6. Another option to avoid this behavior: use the Meta products only in Safari, delete the apps. Save the link to one of the home screens for faster access. This could also be done for other social networks like Linkedin and Twitter.

  7. Yes, which is one reason why it’s a good idea to run an ad blocker in your web browser. I use AdBlock Plus on my devices. Although its configurability for Safari is a bit limited, it is very robust on Firefox, which I use for most of my browsing. There are quite a lot of optional filter lists available for it. I subscribe to eight:

    • EasyList. A robust set of filter rules that can be used with several different ad-blocking software systems.
    • EasyPrivacy. From the EasyList people, designed to block trackers.
    • Fanboy’s Annoyance List. Blocks social media content, popup messages, messages about cookie usage, GDPR warnings and other annoying content.
    • Combibed Privacy Block Lists. Blocking malicious and harmfully deceptive content including advertising, tracking, telemetry, scam and malware servers.
    • NoCoin. Designed to block browser-based crypto mining. Where a web site (or an ad on a web site) runs scripts to mine cryptocurrency on your computer.
    • Spam 404. Blocking scam and malware sites.
    • An “anti-circumvention” list, that tries to block and remove content intended to get around ad-blocking software.
    • A “warning removal” list, that tries to remove those annoying “please turn off your ad blocker” popup messages.

    These filters, in conjunction with Firefox’s Enhanced Tracking Protection can go a long way to protect your privacy.

    Of course, nothing’s perfect. I have these features disabled for certain web sites where they get in the way, or where I want to view ads in order to support the site. And of course, any site can track what you do when you are logged into their site (it’s impossible to block first-party tracking without rendering most sites completely useless).

    Perfect protection is impossible without completely disconnecting from the Internet, but I think you can get “very good” protection doing something like what I’m doing.

  8. One question that comes to my mind is why in-app browsers are still a thing? Yes, I understand it makes things seamless, with no jumping back and forth between apps, but that seems to come at the expense (to the user) of giving developers power to pull stuff like this without the user’s knowledge. Perhaps it’s time for Apple to yank it out of iOS / iPadOS, or restrict what it can do and when it can be used?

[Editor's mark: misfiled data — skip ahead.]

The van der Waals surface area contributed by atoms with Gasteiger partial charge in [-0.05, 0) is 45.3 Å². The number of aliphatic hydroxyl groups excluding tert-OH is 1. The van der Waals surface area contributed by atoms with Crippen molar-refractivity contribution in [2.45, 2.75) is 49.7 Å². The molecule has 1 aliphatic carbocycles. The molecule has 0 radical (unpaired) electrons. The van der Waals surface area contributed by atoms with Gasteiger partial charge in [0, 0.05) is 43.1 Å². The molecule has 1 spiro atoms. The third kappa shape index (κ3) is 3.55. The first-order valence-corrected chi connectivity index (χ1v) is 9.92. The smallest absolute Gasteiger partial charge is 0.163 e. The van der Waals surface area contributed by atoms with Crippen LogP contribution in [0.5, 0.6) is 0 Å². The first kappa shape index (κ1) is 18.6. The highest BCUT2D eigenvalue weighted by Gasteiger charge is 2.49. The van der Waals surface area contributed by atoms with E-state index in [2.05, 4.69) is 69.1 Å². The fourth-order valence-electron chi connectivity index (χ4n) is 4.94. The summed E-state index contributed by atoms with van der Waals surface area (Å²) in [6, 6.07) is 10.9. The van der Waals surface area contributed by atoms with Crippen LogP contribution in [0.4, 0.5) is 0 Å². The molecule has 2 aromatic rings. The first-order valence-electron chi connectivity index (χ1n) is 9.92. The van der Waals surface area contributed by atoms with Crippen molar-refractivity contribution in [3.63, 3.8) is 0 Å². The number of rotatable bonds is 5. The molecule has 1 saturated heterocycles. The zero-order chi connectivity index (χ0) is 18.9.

9. A big second to David C’s approach. I don’t have any Facebook or Instagram apps on my iOS stuff because I don’t trust Meta not to be doing horrible things behind the scenes. Using Safari (with ad blockers and privacy settings turned on high) hopefully limits it as much as possible and, more importantly, brings Apple’s weight to bear. They’re much better at dealing with behind the scenes sneakiness than I’ll ever be.

    I don’t think there’s a solution that will work perfectly – not even not being on FB. There’s just too many ways for them to access your behavior. But reducing that collection is still valuable.

  10. Wanna make sure I got this correct… clicking on links (Chrome) on my desktop does not involve any “in-app browser,” correct?" So we are talking iOS. Always thought the “in-app” browser was just they’re tapping into webkit with the “browser coming from webkit itself,” guess not. I DO have a VPN on my mobile devices (came with my password manager), guess using that goes a real long way for them to not track “me” or get any of my sensitive data in any way, right?

  11. Wouldn’t a service like with it’s privacy settings mitigate this security/privacy issue?

  12. Not really. Because the browser is part of an app, that app has access to, and can report, everything you visit, no matter what you do with the packets after they leave your device (e.g. secure DNS, VPN, etc.)

    This is the case with any in-app browser. If you don’t trust the publisher of the app with your privacy (and I don’t think any social media company should be trusted), then you can’t trust a browser that runs as a part of that app.

    If the app is implementing the in-app browser by using Apple’s Safari/WebKit widget, then there is a little protection against truly malicious scripting, but by its nature, the app that embeds the widget always has access to every URL you visit, so none should be considered secure with respect to privacy.